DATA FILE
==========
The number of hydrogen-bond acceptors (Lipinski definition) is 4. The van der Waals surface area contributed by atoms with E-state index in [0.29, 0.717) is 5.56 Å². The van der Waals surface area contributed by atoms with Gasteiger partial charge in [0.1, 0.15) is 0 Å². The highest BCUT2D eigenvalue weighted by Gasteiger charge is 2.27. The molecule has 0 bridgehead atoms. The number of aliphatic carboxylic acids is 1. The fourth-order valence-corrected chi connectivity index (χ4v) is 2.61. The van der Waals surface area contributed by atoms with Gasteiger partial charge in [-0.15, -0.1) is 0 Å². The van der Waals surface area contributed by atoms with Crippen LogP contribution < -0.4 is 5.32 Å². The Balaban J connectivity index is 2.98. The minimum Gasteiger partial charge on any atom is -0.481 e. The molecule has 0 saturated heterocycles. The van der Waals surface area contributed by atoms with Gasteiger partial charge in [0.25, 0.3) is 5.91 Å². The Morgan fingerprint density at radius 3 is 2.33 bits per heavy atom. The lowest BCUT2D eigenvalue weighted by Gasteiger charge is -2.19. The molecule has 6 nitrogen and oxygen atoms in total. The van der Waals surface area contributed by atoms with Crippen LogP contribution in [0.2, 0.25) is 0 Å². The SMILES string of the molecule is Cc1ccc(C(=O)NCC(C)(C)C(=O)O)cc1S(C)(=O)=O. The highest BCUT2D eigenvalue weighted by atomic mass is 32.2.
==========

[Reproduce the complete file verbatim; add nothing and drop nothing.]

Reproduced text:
The number of hydrogen-bond acceptors (Lipinski definition) is 4. The van der Waals surface area contributed by atoms with E-state index in [0.29, 0.717) is 5.56 Å². The van der Waals surface area contributed by atoms with Gasteiger partial charge in [0.1, 0.15) is 0 Å². The highest BCUT2D eigenvalue weighted by Gasteiger charge is 2.27. The molecule has 0 bridgehead atoms. The number of aliphatic carboxylic acids is 1. The fourth-order valence-corrected chi connectivity index (χ4v) is 2.61. The van der Waals surface area contributed by atoms with Gasteiger partial charge in [-0.15, -0.1) is 0 Å². The van der Waals surface area contributed by atoms with Crippen LogP contribution < -0.4 is 5.32 Å². The Balaban J connectivity index is 2.98. The minimum Gasteiger partial charge on any atom is -0.481 e. The molecule has 0 saturated heterocycles. The van der Waals surface area contributed by atoms with Gasteiger partial charge in [0.25, 0.3) is 5.91 Å². The Morgan fingerprint density at radius 3 is 2.33 bits per heavy atom. The lowest BCUT2D eigenvalue weighted by Gasteiger charge is -2.19. The molecule has 6 nitrogen and oxygen atoms in total. The van der Waals surface area contributed by atoms with Crippen LogP contribution in [0.2, 0.25) is 0 Å². The SMILES string of the molecule is Cc1ccc(C(=O)NCC(C)(C)C(=O)O)cc1S(C)(=O)=O. The highest BCUT2D eigenvalue weighted by atomic mass is 32.2.